The secrets to the perfect PR stunt
16th August 2017
Creating a jaw-dropping stunt is a great way to get attention. However, a stunt is only as good as its planning and execution, and there is no point being talked about if none of the conversations mention the brand behind the event. Here are five pieces of advice for anyone planning an awe-inspiring stunt.
1. Make it memorable
Juliet Cameron, director at communications agency Launch: “A good stunt creates a conversation that lives beyond coverage. By its nature, a stunt is short-lived, so it has to be a shareable 'water-cooler moment'. A forgettable flash-in-the-pan isn't going to do much for any brand. And if people don't want to capture and share the stunt with their mates, it hasn't hit the mark.
“Stunts used to be all about the picture. But whilst creating an iconic still image remains important for picture desks, the best stunts today have to do more. They need to amaze, entertain, impress or surprise. And they have to deliver in different media – shareable images for social, a big picture that will work in print, videos that can be embedded and shared.
“Start from a great idea with a simple creative narrative, make sure your planning is brilliant and your timings precise, and keep the brand at the forefront. And leave nothing to chance.”
2. Be part of the conversation
Joni Roome, senior account executive at marketing agency PrettyGreen: “If you want to create a PR stunt people will talk about and share with friends then it needs be a part of the conversation. We always position the brand as a servant, and a servant doesn’t try and start a conversation about a new type of bread, but rather suggests ways to improve your favourite sandwich.
“When brainstorming ideas, it’s important to not just think of a picture story because in a super-fast online world, the ‘build-it-big’ idea might be an out-of-date meme your auntie posts to your Facebook feed.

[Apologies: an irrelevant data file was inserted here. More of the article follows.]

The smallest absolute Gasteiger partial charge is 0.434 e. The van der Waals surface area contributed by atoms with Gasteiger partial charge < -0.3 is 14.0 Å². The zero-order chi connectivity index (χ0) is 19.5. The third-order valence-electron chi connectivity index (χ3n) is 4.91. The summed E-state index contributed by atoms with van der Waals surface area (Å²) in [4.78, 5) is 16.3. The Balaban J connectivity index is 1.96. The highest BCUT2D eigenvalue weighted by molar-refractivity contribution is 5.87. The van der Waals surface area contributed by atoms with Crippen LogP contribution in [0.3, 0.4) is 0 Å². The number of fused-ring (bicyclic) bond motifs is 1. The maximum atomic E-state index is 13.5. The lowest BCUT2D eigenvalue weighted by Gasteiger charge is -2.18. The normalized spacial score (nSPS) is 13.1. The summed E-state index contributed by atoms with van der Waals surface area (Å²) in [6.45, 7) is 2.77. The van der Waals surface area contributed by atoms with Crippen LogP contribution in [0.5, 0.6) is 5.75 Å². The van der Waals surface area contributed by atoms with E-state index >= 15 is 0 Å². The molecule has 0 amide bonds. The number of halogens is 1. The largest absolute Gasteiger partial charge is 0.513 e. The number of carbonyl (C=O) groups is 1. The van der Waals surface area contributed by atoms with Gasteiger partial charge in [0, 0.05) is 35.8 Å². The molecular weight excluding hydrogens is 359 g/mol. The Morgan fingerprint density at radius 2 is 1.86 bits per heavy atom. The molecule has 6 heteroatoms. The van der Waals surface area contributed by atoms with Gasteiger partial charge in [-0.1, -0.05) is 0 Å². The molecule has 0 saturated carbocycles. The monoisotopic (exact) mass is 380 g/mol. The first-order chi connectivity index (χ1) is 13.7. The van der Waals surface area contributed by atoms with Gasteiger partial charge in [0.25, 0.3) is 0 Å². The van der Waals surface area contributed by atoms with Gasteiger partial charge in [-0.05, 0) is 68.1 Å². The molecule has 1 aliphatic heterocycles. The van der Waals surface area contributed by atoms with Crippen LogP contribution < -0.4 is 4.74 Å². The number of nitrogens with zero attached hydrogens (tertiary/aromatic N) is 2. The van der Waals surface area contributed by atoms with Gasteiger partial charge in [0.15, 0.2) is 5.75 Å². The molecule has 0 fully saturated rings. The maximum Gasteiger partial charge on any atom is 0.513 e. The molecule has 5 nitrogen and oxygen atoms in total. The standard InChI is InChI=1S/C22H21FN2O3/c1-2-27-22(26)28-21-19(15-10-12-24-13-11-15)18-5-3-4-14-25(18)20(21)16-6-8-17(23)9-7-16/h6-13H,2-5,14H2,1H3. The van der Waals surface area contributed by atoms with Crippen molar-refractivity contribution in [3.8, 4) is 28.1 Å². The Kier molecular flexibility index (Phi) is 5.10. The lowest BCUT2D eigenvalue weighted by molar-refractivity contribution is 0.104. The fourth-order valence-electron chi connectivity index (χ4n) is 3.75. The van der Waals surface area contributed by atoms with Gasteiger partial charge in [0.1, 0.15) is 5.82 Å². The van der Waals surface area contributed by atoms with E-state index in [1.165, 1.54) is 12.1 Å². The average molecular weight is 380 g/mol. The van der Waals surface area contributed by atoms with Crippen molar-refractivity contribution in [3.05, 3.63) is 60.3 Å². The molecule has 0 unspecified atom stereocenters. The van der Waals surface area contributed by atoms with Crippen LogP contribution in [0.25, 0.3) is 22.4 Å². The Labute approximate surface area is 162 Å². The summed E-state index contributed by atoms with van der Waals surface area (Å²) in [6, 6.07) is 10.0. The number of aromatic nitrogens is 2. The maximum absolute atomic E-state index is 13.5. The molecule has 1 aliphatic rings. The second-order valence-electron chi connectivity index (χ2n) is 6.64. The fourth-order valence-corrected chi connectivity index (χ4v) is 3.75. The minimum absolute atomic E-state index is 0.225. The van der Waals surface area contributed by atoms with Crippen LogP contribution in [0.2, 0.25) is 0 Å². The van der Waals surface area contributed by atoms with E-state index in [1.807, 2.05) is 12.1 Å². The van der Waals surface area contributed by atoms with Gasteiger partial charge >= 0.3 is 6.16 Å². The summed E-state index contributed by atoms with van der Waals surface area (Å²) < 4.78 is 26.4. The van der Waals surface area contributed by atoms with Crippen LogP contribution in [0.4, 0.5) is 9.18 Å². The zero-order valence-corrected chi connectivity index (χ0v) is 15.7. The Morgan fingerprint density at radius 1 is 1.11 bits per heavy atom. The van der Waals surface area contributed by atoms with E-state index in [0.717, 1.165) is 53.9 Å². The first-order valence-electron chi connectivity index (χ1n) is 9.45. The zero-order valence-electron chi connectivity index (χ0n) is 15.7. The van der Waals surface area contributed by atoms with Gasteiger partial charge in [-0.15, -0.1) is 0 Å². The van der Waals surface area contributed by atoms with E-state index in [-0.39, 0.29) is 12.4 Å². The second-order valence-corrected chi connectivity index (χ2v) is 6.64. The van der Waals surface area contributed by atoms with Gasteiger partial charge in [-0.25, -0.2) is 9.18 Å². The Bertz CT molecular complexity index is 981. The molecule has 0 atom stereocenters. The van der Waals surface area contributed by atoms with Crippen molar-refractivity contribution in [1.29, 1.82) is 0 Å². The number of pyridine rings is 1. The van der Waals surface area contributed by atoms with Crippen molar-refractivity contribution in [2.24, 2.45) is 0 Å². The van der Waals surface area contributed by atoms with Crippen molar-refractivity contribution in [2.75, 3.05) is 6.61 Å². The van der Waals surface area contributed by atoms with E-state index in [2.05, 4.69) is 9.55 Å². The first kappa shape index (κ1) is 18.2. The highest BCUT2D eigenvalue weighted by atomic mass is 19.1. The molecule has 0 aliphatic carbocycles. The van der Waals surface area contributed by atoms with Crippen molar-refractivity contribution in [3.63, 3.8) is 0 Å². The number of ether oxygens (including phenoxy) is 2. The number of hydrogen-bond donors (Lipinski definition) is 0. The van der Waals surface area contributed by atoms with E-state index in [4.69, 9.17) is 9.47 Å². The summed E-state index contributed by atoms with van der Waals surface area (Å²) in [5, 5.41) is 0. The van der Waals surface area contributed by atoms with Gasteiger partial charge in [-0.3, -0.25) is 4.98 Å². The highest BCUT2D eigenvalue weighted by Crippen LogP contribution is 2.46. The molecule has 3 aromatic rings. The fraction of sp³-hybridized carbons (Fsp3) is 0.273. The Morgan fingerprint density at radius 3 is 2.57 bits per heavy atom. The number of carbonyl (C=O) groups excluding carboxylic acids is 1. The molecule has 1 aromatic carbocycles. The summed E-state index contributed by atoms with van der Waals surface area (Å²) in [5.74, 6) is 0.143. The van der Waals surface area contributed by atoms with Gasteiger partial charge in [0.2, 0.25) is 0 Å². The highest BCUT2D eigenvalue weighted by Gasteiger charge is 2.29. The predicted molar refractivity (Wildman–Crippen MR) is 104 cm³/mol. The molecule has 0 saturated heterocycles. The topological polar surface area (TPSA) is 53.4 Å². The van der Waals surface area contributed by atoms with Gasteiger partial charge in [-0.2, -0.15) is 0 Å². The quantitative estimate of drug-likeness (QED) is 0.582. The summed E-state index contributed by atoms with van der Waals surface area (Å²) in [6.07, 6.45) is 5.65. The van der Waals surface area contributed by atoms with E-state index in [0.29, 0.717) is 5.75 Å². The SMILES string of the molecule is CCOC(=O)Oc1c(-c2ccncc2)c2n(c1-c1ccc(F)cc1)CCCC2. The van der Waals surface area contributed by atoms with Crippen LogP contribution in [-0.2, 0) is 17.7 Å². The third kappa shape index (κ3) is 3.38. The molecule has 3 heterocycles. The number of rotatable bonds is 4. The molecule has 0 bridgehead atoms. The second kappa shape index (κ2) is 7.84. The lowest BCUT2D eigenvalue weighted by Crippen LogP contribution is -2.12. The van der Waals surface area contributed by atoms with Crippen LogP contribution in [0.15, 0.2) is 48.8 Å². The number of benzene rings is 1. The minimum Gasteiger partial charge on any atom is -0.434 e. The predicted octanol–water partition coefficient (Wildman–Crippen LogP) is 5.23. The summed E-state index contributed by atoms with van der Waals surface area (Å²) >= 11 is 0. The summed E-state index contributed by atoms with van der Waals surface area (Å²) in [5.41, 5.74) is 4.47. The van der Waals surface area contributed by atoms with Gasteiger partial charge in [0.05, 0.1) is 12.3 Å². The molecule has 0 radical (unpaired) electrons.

“A PR stunt is not just a floating beach ball on the Thames, but also a deceptive AI Tinder bot that lures people to premieres. Disruption can take many forms, but insight should always be at the heart. So…
– Check Twitter, stalk Instagram and mine reddit for trends.
– Don’t get caught out (of date) with your content.
– Add to the conversation – don’t barge in!”
3. Make sure it works online
Emma Streets, head of social media at marketing agency CreativeRace: “Stunts are increasing in popularity again – but for best results, the format has changed. Now, the opportunity, and for some brands, the challenge – is to create experiences that can translate across online as well as offline channels. Often stunts receive coverage in the marketing industry press more than anywhere else, so to ensure that you’re reaching objectives for your clients, the focus must be on ensuring that creative ideas are as integrated as possible with other channels. Combining social media action, influencers plus on-the-ground activity undoubtedly has the greatest impact. Stress-testing concepts against the customer journey and linking them to ongoing campaigns, rather than being random acts of creativity, is more important than ever to achieve maximum returns on the time and energy investment that a successful stunt demands."
4. Create disruption
Natalie Lintern, business director at communications agency W: “The success of a stunt hangs in not actually thinking of it as a stunt in any way, shape, or form. “When a brief calls for one, what it’s really asking for is disruption. To challenge people to stop, think, and act. Over the years, the idea of a publicity stunt has morphed into bigger and bigger executions; do or die, flash-in-the pan moments that often involve vast sums of money.